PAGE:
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Representative image

Study finds how electron crystals melt in phases

ANI | Updated: Nov 28, 2022 23:33 IST


Washington [US], November 28 (ANI): A study has found how electron crystals melt in phases. The study was published in the journal, 'Nature Communications'.
Researchers studied how electrons interact on an artificial grid, called a moire lattice, formed by placing two distinct atomically thin materials on top of each other. Because they are on a grid rather than a smooth surface, the electrons can't choose arbitrary locations away from each other, but must fill a point on the grid; the grid constrains how they are arranged.
"When the grid is partially filled, we get to see the impact of their repulsion and how strongly the electrons are interacting with each other," Kim said. "As a result of their interaction, we see that they occupy a regular interval of sites on the lattice, not random intervals."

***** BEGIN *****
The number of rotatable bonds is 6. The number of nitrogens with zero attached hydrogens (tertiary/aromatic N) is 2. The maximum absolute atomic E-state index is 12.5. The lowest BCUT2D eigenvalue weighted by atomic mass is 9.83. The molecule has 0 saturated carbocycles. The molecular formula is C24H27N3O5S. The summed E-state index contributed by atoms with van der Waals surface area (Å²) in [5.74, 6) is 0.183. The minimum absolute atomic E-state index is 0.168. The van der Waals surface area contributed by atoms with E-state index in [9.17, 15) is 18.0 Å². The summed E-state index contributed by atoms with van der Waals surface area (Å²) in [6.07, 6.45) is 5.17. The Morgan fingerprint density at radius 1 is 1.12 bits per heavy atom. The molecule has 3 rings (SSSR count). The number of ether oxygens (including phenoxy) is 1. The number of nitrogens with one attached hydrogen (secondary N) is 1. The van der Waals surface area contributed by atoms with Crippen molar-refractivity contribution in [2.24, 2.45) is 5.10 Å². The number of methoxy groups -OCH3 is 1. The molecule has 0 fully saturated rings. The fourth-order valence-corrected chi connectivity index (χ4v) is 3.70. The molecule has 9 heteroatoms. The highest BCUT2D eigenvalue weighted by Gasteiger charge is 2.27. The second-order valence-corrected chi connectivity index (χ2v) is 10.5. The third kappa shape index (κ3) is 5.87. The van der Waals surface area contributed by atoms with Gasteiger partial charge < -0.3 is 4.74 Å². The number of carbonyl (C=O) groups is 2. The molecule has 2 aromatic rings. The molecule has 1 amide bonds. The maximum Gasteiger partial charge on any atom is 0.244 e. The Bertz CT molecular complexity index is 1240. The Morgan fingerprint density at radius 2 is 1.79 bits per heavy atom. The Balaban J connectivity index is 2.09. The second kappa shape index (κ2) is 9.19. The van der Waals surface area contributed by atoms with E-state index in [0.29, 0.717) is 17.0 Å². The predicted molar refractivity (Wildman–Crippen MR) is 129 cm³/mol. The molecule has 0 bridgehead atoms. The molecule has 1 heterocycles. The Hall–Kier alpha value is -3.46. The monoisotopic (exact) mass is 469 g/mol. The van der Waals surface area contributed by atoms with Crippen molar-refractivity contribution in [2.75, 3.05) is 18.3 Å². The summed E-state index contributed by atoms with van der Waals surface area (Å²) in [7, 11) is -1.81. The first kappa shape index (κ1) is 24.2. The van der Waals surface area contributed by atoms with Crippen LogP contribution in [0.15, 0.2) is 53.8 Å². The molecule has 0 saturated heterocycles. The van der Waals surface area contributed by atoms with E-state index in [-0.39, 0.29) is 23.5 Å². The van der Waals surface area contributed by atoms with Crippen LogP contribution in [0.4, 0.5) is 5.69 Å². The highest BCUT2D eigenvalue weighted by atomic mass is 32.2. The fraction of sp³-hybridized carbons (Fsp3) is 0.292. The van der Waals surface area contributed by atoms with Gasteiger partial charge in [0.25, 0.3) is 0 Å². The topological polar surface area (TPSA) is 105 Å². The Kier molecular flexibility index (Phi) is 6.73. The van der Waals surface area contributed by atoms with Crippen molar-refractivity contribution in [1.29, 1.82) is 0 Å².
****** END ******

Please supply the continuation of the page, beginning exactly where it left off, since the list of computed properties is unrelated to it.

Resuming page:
The particular moire lattice the researchers considered for their study was developed by Cornell experimentalists Kin Fai Mak, professor of physics (A&S) and associate professor of physics in Cornell Engineering, and Jie Shan, professor of physics (A&S) and applied and engineering physics (Engineering).
"Cornell experimentalists are at the frontier of artificial moire material research," Kim said, "doing these amazing experiments with an astonishing degree of control, offering opportunities for theoretical ideas to manifest in physical systems."
Shan and Mak had experimentally detected particular rigid structures that the electrons formed in partially filled grids. Kim and Matty studied how one of these structures would transition to another. They found that when conditions were changed, that very regular, rigid array becomes more fluid.
The researchers identified an intermediate phase between solid and liquid in electrons that has some regularity but not as much as a solid, and not as much freedom as a liquid. They found that the electrons in this state arrange themselves into tiny strips that can move around and orient themselves in structures.
"Electronic liquid crystals had been discussed theoretically, but we're providing a visual image of how they can form microscopically: four or five electrons forming a piece that can be arranged," said Kim. "What we've accomplished is a microscopic understanding of what was only known in principle to be possible." (ANI)

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